Smallpox and vaccination are intimately connected. Edward Jenner developed the first vaccine to prevent smallpox infections, and this success led to the global eradication of smallpox and the development of many more life-saving vaccines.
Key facts about vaccination
Smallpox vaccination is based on a thousand-year old technique called inoculation, in which a small sample of infected matter is deliberately introduced into the body in order to prevent the full disease from developing.
A vaccine stops you from getting an infectious disease by stimulating your body's immune system to produce chemicals called antibodies that will combat a future infection.
The first vaccine was developed to protect against smallpox, a deadly disease that killed thousands of people until the 1800s. Thanks to vaccination, smallpox was completely eradicated in 1979.
An antitoxin is a blood-based product that 'borrows' immunity from another person or animal to help you fight an infection, once you already have it.
The sciences of microbiology and immunology have produced different vaccines and antitoxins to prevent and combat a range of infectious diseases.
For a long time people observed that you rarely get the same infectious disease twice, or if you do it’s usually much milder the second time round.
What if you could artificially expose a person to a safer form of the disease before they encountered a potentially lethal version of the full disease? That might prevent them getting the full-blown disease if they encountered it in the future. This is the basis of vaccination, which itself is based on the thousand-year-old practice of inoculation.
Vaccination has saved millions, mostly children, from many potentially fatal diseases.
What is vaccination?
Vaccination is a medical technique that uses the body’s own immune system to protect it from infectious diseases.
A vaccine introduces a weakened or inactive version of the infection into the body. The person’s immune system reacts to the vaccine by producing antibodies (molecules in the blood that attack and destroy the infection).
Once someone has been vaccinated they are immune, which means that if they encounter the actual disease their body can fight off the infection before the disease takes hold.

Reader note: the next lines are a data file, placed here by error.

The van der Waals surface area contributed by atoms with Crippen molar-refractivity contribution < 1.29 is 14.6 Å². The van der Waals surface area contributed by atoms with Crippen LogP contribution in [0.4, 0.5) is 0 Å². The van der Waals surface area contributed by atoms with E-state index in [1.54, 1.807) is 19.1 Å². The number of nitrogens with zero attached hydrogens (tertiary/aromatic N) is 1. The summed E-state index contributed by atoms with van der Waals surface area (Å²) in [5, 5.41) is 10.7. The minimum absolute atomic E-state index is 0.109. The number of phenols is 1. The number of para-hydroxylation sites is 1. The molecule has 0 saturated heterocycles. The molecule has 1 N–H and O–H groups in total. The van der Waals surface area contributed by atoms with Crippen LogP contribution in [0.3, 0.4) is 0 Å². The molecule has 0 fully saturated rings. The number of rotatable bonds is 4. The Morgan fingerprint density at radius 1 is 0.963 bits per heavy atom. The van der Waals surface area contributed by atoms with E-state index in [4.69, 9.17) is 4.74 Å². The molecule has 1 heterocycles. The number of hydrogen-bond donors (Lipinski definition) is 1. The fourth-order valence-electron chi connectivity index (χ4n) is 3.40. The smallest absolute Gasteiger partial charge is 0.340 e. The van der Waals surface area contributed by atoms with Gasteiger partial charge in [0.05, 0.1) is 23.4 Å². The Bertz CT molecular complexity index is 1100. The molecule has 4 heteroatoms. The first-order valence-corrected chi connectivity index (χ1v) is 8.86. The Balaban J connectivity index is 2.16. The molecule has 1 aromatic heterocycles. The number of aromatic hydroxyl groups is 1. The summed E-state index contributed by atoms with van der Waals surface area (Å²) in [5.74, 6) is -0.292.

Inoculation, or how to use the disease against itself
The first attempts to produce immunity artificially were recorded in China approximately a thousand years ago.
Healthy people would inhale a powder made from the crusts of smallpox scabs in order to protect themselves from the disease. They might show mild symptoms, but they were usually resistant to any subsequent exposure. The practice was called inoculation.
Another version of inoculation involved inserting powdered scab or pus from a smallpox pustule into a scratch on the skin made by a sharp instrument.
Inoculation was practiced in Asia and parts of Africa. It reached Europe and America via traveller's tales and experiences in the 1700s, where it was also called variolation, after the Latin name for smallpox—variola.
Cotton Mather, an American churchman, was told about inoculation by his enslaved worker, Onesimus who had been inoculated as a child in Africa. In 1721, Mather campaigned for inoculation during an outbreak of smallpox in Boston and met with some success—but also much hostility.
Lady Wortley Montagu, wife of the British ambassador to Turkey, observed the scratch method of inoculation in Constantinople at seasonal inoculation ‘parties’. On returning to Britain, she had her children inoculated during a smallpox outbreak in 1721. She introduced the practice to London Society and even King George II had his children inoculated.
Inoculation was an uncertain procedure and people sometimes developed the full-blown disease or inadvertently spread it to others while they were still infectious.
Edward Jenner and the smallpox vaccine
Smallpox was a highly infectious disease that was endemic around the world. The disease began with a fever and a red rash that spread all over the body. After a few days the rash turned into opaque pustules that formed scabs. The scabs fell off, often leaving deeply pock-marked skin.
In about 5–10% of cases (72% among children) a malignant form of smallpox was fatal. This is why people were so willing to inoculate their children.
The English physician Edward Jenner (1749–1823) inoculated patients at his Gloucestershire practice.
In the surrounding countryside, he noticed a similar practice among local farming communities.
Milkmaids, who were renowned for their clear complexions, were often immune to smallpox and its scarring pock marks.
Their work brought them into contact with cowpox, a mild disease of cattle that only left a single pustule on the hands of people who milked the cows.
Locals who were aware of this phenomenon began to inoculate themselves with the cowpox pustule as a way to ward off the more deadly smallpox.
Jenner decided to test the effectiveness of this practice. In 1796 he took some matter from a cowpox pustule on the hand of milkmaid Sarah Nelmes and injected it into the arm of a young boy called James Phipps.
James developed a scab and experienced some soreness and mild fever for a day. Six weeks later, Jenner inoculated young James with smallpox matter and the boy showed no signs of the disease.
Jenner published his findings in a short treatise. He called the procedure vaccination after the Latin word for cow (vacca). Despite some opposition, vaccination soon replaced the riskier variolation and in 1853, 30 years after Jenner’s death, smallpox vaccination was a standard practice for preventing smallpox.